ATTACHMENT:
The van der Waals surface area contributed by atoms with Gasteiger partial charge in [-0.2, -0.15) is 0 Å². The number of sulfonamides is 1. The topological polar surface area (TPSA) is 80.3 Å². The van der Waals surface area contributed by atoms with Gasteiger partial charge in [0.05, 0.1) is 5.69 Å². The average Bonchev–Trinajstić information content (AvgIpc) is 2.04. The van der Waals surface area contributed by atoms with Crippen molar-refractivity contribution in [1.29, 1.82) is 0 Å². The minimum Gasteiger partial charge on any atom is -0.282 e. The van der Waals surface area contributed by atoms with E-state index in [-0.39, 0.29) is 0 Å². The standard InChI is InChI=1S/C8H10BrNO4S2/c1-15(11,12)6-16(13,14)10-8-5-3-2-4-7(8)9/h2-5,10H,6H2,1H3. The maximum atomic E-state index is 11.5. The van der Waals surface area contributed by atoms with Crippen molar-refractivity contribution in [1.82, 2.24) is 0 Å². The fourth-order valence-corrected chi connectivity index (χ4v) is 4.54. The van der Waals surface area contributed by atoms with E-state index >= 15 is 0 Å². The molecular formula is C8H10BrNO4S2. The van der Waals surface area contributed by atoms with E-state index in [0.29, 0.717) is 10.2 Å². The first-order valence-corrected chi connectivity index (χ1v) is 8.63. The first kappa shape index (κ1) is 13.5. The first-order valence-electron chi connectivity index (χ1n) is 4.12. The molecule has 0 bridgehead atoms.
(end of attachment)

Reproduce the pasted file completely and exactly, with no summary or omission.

The van der Waals surface area contributed by atoms with Gasteiger partial charge in [-0.2, -0.15) is 0 Å². The number of sulfonamides is 1. The topological polar surface area (TPSA) is 80.3 Å². The van der Waals surface area contributed by atoms with Gasteiger partial charge in [0.05, 0.1) is 5.69 Å². The average Bonchev–Trinajstić information content (AvgIpc) is 2.04. The van der Waals surface area contributed by atoms with Crippen molar-refractivity contribution in [1.29, 1.82) is 0 Å². The minimum Gasteiger partial charge on any atom is -0.282 e. The van der Waals surface area contributed by atoms with E-state index in [-0.39, 0.29) is 0 Å². The standard InChI is InChI=1S/C8H10BrNO4S2/c1-15(11,12)6-16(13,14)10-8-5-3-2-4-7(8)9/h2-5,10H,6H2,1H3. The maximum atomic E-state index is 11.5. The van der Waals surface area contributed by atoms with Crippen molar-refractivity contribution in [1.82, 2.24) is 0 Å². The fourth-order valence-corrected chi connectivity index (χ4v) is 4.54. The van der Waals surface area contributed by atoms with E-state index >= 15 is 0 Å². The molecular formula is C8H10BrNO4S2. The van der Waals surface area contributed by atoms with E-state index in [0.29, 0.717) is 10.2 Å². The first-order valence-corrected chi connectivity index (χ1v) is 8.63. The first kappa shape index (κ1) is 13.5. The first-order valence-electron chi connectivity index (χ1n) is 4.12. The molecule has 0 bridgehead atoms.